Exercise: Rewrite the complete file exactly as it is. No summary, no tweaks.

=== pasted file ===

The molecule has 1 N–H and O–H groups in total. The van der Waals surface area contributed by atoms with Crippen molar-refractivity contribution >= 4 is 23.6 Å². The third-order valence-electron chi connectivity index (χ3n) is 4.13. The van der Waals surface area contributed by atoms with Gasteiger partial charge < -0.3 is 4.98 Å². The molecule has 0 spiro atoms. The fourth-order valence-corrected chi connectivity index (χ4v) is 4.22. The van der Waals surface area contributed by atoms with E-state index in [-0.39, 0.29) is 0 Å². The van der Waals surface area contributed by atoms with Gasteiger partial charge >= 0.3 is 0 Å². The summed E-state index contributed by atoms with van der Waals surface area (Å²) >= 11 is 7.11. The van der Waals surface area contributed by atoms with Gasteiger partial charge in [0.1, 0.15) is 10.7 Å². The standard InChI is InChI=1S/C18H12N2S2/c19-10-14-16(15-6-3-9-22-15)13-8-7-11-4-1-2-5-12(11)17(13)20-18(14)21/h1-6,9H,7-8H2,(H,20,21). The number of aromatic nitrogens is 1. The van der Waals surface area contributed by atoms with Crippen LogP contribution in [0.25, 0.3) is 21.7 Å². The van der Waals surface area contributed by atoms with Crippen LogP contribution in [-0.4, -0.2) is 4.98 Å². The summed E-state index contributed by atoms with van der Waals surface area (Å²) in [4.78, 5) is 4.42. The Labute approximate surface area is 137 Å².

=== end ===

The molecule has 1 N–H and O–H groups in total. The van der Waals surface area contributed by atoms with Crippen molar-refractivity contribution >= 4 is 23.6 Å². The third-order valence-electron chi connectivity index (χ3n) is 4.13. The van der Waals surface area contributed by atoms with Gasteiger partial charge < -0.3 is 4.98 Å². The molecule has 0 spiro atoms. The fourth-order valence-corrected chi connectivity index (χ4v) is 4.22. The van der Waals surface area contributed by atoms with E-state index in [-0.39, 0.29) is 0 Å². The van der Waals surface area contributed by atoms with Gasteiger partial charge >= 0.3 is 0 Å². The summed E-state index contributed by atoms with van der Waals surface area (Å²) >= 11 is 7.11. The van der Waals surface area contributed by atoms with Gasteiger partial charge in [0.1, 0.15) is 10.7 Å². The standard InChI is InChI=1S/C18H12N2S2/c19-10-14-16(15-6-3-9-22-15)13-8-7-11-4-1-2-5-12(11)17(13)20-18(14)21/h1-6,9H,7-8H2,(H,20,21). The number of aromatic nitrogens is 1. The van der Waals surface area contributed by atoms with Crippen LogP contribution in [0.25, 0.3) is 21.7 Å². The van der Waals surface area contributed by atoms with Crippen LogP contribution in [-0.4, -0.2) is 4.98 Å². The summed E-state index contributed by atoms with van der Waals surface area (Å²) in [4.78, 5) is 4.42. The Labute approximate surface area is 137 Å².